Large liquefied natural gas LNG carrier with 4 LNG tanks fleet sail in the sea

US and EU seal LNG deal to undercut Russian energy

Image credit: Dreamstime

The US and the EU have unveiled a deal to supply Europe with more US liquefied natural gas (LNG). This comes as leaders of the European bloc meet to curb their reliance on Russian fossil fuels and deal with an energy crunch.

The pact, announced during a visit by US President Joe Biden to Brussels, follows a day of three summits in the European Union capital whereby leaders lambasted Russia’s invasion of Ukraine and offered fresh support to Kyiv.

“We’re coming together to reduce Europe’s dependence on Russia’s energy," Biden said. “We should not subsidise Putin’s brutal attack on Ukraine.”

The invasion by Europe’s top gas supplier has pushed already-high energy prices to records and prompted the EU to pledge to cut Russian gas use by two-thirds this year by hiking imports from other countries.

The US and other nations will increase LNGs to Europe by 15 billion cubic metres (bcm) this year. The longer-term aim would be to ensure, until at least 2030, about 50bcm per year of additional US LNG, a White House factsheet said.

Although the initiative is likely to require new facilities for importing LNG, they also geared the partnership toward reducing reliance on fossil fuels in the long run through energy efficiency and alternative sources of energy, according to the White House.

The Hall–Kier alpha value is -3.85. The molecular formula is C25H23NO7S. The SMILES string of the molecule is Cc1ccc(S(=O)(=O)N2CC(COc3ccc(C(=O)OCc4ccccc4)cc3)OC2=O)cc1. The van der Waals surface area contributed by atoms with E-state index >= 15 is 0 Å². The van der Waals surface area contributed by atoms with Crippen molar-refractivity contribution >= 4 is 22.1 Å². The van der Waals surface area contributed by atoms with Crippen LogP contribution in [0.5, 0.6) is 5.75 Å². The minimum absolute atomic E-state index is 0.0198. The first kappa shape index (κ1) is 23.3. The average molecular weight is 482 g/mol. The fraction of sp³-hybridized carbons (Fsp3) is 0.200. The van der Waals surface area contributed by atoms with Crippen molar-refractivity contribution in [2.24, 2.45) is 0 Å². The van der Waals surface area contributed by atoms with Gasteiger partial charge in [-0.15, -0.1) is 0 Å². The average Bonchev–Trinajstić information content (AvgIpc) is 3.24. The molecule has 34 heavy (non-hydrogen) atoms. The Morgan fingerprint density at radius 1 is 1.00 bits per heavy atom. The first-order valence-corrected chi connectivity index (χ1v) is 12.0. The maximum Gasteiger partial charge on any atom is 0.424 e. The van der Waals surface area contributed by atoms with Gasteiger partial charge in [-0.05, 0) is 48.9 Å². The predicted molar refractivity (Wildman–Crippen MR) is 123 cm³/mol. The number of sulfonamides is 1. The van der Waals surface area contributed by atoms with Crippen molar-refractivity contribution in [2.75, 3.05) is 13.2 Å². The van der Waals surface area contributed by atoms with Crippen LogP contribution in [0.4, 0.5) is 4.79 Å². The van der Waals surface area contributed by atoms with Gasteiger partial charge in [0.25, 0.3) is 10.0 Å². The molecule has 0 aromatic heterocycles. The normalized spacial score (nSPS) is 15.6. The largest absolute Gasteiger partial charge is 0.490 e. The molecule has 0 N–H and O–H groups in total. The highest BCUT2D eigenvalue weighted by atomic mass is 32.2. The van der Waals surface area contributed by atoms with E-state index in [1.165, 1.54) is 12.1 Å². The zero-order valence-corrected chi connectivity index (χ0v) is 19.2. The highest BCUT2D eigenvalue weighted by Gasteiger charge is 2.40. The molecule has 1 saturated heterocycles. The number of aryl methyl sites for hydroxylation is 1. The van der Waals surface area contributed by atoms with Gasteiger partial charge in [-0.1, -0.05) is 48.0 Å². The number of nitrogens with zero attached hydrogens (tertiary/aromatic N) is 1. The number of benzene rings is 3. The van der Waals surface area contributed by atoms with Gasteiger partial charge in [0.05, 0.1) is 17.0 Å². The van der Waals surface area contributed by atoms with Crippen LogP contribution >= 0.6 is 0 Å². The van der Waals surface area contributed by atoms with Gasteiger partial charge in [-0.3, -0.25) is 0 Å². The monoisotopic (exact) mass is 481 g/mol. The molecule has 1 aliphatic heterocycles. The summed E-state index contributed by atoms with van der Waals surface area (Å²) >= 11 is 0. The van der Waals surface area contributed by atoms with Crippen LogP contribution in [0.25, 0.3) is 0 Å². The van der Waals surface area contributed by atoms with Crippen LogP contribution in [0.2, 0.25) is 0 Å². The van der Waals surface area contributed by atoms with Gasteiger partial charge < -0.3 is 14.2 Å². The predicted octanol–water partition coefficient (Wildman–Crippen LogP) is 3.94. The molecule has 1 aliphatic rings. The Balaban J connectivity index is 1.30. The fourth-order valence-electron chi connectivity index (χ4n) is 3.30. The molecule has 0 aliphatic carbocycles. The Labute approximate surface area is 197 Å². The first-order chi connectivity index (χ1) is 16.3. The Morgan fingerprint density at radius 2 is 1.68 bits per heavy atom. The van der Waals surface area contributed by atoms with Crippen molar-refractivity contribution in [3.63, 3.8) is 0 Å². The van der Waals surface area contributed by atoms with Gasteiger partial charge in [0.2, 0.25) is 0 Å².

Biden will discuss the issue with Ursula von der Leyen, head of the EU’s executive arm, before leaving for Poland, the last leg of his four-day trip. Earlier this week, von der Leyen said: "We are aiming at having a commitment for additional supplies for the next two winters.”

Jake Sullivan, Biden’s national security adviser, recently told reporters that the administration wants to quickly “surge” gas to Europe.

Russian energy is a key source of income and political leverage for Moscow. Almost 40 per cent of the EU’s natural gas comes from Russia to heat homes, generate electricity, and power industry. However, those most dependent on this supply – in particular Germany – are reluctant to take a step that would have a major economic impact.

Getting more LNG to Europe could also be difficult, even though the US has been dramatically increasing its exports in recent years, experts have said. Many export facilities are already operating at capacity, and most new terminals are still only in the planning stages.

Most US shipments already go to Europe, according to the industry lobbying group Centre for Liquefied Natural Gas. Although much of the supply is already contracted out to buyers, there are still opportunities to shift its destination.

“The US is in a unique position because it has flexible LNG that can be rerouted to Europe or to Asia, depending on who’s willing to pay that price,” said Emily McClain, gas markets analyst at Rystad.

EU leaders will today (25 March) discuss what more they can do to rein in high energy bills. Spain, Greece, and others will make their case for power price caps and market intervention, while a group that includes Germany and Netherlands will push back and seek to delay such moves, diplomats said.

The divisive issue of whether to impose an embargo on Russian energy, on top of the slew of sanctions already targeted at Moscow, will also come up, but they don't expect to reach a decision on this matter.

The 27 leaders will also commit to start jointly buying gas and filling storage ahead of next winter to build a buffer against further supply shocks.

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